Sarcoma Suppressor

Loss of MicroRNA Decoy Might Contribute to Development of Soft-Tissue Sarcoma

Denis GuttridgeOSUCCC – James researchers have discovered a novel mechanism responsible for the loss of a critical tumor-suppressor gene in rhabdomyosarcoma and other soft-tissue sarcomas. These rare cancers strike mainly children and often respond poorly to treatment; their cause is largely unknown. The discovery of the mechanism could lead to more effective therapies for these malignancies, says principal investigator Denis Guttridge, PhD, professor of Molecular Virology, Immunology and Medical Genetics, and a member of the OSUCCC – James Molecular Biology and Cancer Genetics Program.

Guttridge and his colleagues found that the tumor-suppressor gene called A20 is silenced not by mutation but because a second molecule is lost, a small molecule called microRNA-29 (miR-29). They also found that miR-29 normally protects A20 from destruction. When miR-29 is absent, A20 is degraded. Loss of A20, in turn, leads to a dramatic rise in levels of a protein called NFkB and to tumor progression.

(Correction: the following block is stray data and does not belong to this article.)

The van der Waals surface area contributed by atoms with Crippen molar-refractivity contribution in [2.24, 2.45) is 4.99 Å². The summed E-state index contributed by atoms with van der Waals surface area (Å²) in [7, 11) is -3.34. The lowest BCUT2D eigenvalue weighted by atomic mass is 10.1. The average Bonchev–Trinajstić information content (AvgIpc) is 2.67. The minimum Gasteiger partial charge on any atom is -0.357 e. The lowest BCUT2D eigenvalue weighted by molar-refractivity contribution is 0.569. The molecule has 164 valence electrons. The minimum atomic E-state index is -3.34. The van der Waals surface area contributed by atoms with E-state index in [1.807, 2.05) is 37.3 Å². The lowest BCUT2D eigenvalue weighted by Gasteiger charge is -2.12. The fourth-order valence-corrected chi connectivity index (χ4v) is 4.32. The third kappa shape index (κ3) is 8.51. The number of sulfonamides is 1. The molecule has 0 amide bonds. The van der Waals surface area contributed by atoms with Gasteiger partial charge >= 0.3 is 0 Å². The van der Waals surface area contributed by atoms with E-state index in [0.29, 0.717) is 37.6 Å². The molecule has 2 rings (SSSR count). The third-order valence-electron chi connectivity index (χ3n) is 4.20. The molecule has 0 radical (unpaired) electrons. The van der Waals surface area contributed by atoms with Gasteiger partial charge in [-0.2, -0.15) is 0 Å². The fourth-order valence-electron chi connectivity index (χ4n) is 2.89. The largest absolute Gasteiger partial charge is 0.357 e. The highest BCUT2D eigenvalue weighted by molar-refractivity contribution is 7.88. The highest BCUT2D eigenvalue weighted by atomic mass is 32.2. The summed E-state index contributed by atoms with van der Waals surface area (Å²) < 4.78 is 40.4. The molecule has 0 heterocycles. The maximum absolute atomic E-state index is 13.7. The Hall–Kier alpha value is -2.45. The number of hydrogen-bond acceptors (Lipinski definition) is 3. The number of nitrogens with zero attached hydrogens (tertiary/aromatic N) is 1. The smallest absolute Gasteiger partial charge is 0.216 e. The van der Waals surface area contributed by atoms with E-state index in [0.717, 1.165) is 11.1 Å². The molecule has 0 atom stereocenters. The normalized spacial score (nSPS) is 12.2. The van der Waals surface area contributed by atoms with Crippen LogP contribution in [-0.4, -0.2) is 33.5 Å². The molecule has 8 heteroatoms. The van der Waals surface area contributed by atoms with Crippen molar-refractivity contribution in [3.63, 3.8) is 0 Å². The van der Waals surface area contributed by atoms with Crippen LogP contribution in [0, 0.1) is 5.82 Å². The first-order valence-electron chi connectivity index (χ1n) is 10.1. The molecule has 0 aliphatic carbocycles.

“NF-kB is a known tumor promoter, but we don’t know why it is upregulated in many cancers,” Guttridge says. The findings identify NF-kB as a therapeutic target in sarcoma, and A20 and miR-29 as potential biomarkers for sarcoma. First author Mumtaz Yaseen Balkhi, PhD, notes that the findings move research closer to developing miR-29 therapy against NF-kB activation. “Other labs have tried to block NF-kB signaling using pharmacological inhibitors because of the perceived benefits for cancer treatment,” he says. “We provide an alternative route, showing that microRNA can do the same job by acting as a decoy.”

“The loss of the A20 tumor-suppressor gene because the microRNA decoy is absent may represent another mechanism to explain why NF-kB is constitutively active in sarcoma cancers,” Guttridge says. Soft-tissue sarcomas make up about 15 percent of pediatric cancer cases. In 2013, about 11,400 cases of sarcoma were expected in the United States, and about 4,400 Americans were expected to die from the malignancy.

Published in the journal Science Signaling.

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